Cambodia – Media reported on a confirmation from The Labour Ministry of Cambodia that workers who did not report to work during Khmer New Year holidays (a national holiday cancelled due to Covid-19) without permission from their employers will not get paid for 14 days. One worker said that being left without pay for 14 days would leave her in a life-threatening situation due to not being able to afford food.
Myanmar: As factories in Yangon prepared to re-open on 20th April, media reported that factories that have not reached an agreement with their workers on the terms of working conditions during the COVID-19 outbreak will have to shut down. Daw Khine Zar Aung, chairman of the International Workers Federation of Myanmar, said that workers seek more safety measures in the workplace, which have not yet been guaranteed by many employers.
Pakistan – According to a study by Mazdoor Akath (Labour Collective), more than 1 million textile workers are set to lose jobs in Pakistan because of declining global orders amid the coronavirus crisis. While the Sindh provincial government ordered employers to pay workers for the next three months, the reply of the Employers’ Federation of Pakistan (Sindh) was: “businesses are run for profits and it is the fundamental right of the employer to decide about operating the mills and to hire and fire the labour.”
Sri Lanka: The government in Sri Lanka has announced a relaxation of COVID-19 measures, which includes restarting garment factories with a limited number of employees, some of which will start producing PPE. Reports from the CCC network suggest that some factories which have already open have selected employees by disregarding seniority. Some have already unofficially dismissed employees who worked until the curfew was declared but are over 50 – 55 years of age as well as contract employees who have worked less than one year at the factory. Apparel sector employers are saying that they can employ only 30 % of the present employees.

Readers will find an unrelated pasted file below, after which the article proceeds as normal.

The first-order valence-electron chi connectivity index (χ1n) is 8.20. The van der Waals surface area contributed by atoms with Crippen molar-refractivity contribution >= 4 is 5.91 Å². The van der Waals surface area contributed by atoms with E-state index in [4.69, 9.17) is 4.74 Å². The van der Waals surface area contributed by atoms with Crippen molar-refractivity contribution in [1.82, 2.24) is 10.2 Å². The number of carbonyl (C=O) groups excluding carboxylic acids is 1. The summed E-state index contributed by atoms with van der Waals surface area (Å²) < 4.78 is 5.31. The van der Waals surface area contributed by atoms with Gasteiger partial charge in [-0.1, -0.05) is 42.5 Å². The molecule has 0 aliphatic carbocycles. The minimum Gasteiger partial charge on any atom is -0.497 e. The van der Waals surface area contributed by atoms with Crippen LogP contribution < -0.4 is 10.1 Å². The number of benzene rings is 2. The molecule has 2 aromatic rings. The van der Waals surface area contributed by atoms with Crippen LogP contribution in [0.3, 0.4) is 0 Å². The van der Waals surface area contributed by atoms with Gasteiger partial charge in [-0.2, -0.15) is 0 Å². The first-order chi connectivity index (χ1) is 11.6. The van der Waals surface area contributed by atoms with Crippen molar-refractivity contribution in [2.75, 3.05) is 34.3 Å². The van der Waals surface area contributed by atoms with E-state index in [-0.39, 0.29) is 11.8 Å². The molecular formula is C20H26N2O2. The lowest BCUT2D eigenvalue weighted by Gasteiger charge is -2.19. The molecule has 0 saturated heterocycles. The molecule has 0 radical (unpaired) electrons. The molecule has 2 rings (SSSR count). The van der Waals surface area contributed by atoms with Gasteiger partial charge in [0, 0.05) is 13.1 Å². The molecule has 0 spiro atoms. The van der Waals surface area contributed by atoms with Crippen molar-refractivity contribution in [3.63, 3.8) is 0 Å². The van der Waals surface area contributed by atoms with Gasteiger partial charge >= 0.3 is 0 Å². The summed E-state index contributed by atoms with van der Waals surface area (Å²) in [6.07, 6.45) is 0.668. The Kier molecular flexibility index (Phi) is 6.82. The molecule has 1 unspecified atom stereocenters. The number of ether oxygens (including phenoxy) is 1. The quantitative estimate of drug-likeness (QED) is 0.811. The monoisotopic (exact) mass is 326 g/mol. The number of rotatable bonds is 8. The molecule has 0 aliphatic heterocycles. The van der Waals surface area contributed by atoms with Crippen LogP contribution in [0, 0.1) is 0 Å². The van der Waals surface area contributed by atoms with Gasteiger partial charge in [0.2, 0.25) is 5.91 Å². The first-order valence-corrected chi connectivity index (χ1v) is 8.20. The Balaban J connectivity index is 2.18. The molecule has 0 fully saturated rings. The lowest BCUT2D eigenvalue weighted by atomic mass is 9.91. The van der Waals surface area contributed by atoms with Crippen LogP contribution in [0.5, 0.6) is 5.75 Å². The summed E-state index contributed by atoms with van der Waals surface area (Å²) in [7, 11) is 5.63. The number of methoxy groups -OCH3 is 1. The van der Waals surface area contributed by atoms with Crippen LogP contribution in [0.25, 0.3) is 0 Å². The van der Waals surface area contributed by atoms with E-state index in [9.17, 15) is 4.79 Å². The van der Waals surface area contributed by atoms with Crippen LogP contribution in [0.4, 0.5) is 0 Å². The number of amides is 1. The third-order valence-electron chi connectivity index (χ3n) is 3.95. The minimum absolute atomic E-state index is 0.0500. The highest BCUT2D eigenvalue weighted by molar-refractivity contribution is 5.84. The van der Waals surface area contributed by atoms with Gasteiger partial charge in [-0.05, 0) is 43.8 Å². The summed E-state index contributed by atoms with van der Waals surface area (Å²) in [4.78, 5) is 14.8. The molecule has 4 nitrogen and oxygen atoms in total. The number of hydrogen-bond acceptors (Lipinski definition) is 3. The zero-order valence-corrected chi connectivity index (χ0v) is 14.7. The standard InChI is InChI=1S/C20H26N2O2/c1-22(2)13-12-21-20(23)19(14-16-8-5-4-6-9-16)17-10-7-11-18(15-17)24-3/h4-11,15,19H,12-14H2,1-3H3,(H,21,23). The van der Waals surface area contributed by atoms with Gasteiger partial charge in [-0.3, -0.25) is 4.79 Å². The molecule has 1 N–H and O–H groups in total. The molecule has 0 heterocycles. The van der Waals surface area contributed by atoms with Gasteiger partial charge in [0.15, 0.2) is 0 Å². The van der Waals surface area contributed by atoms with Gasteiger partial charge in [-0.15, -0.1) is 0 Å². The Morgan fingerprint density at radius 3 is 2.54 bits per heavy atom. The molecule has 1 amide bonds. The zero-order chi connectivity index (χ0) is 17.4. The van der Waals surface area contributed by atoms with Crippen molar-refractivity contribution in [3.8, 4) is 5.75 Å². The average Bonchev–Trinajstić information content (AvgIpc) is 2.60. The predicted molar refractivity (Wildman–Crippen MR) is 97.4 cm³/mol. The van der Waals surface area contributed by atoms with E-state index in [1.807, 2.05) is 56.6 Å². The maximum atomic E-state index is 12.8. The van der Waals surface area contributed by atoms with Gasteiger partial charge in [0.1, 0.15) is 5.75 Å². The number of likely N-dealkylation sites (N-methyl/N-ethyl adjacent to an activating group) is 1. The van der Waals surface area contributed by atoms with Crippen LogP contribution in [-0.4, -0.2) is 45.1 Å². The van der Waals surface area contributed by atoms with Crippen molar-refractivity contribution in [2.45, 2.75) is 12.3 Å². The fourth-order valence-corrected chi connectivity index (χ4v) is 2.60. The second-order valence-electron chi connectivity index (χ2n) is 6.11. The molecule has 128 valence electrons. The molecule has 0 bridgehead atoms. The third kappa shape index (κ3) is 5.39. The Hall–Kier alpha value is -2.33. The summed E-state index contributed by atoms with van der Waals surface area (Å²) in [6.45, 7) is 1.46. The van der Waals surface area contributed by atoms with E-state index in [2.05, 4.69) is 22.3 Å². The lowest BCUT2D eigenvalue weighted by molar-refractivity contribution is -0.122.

Find out more
Follow the latest updates on this issue via Clean Clothes Campaign, whose live blog tracks all aspects of this issue globally – including updates from workers and factories, actions taken by governments and coverage in the press.
Workers Rights Center (WRC), in association with the the Center for Global Workers’ Rights (CGWR) at Pennsylvania State University are running a tracker on brand responses to this crisis, providing data for the #PayUp campaign – see ‘How You Can Help’ below.
Asia Floor Wage Alliance, have published a report on the major ways in which the COVID-19 pandemic has played out in four major textile and apparel production countries in Asia, in terms of wage disbursal, social security, migration and healthcare.
Two of our favourite writers on fashion are Aja Barber and Tansy Hoskins and we highly recommend following them if you aren’t already. Both are calling for fast fashion CEOs to stump up, rather than asking for government bailouts. These individuals have amassed wealth the size of whole countries (see below) thanks to avoiding their taxes and the strategic use of supplier countries which prohibit or restrict trade unions and have poor protections for workers in law.
How you can help
Sign Labour Behind The Label’s petition asking Marks & Spencer, Primark, Next, Asda, Arcadia, ASOS & Boohoo to #PayUp and to honour the following seven demands:
- Honour contracts
- Pay wages and protect jobs
- Bailout the workers
- Prioritise worker safety
- Respect the right to refuse work
- Put people before profits
- Rebuild a more equitable industry
Ask brands all week #WhoMadeMyClothes? To let them know that consumers care about garment workers. Take a selfie showing your label, and share on social media with the hashtag and tagging in the brand. If you don’t hear back, be persistent. And ask your mates to join in. Even better if several of you buy from the same brand. The bigger the noise, the harder we are for brands to ignore.
Keep your eyes peeled for more campaigns on this issue – particularly on the matter of billionaire CEOs bailing out their own companies – we can feel something brewing!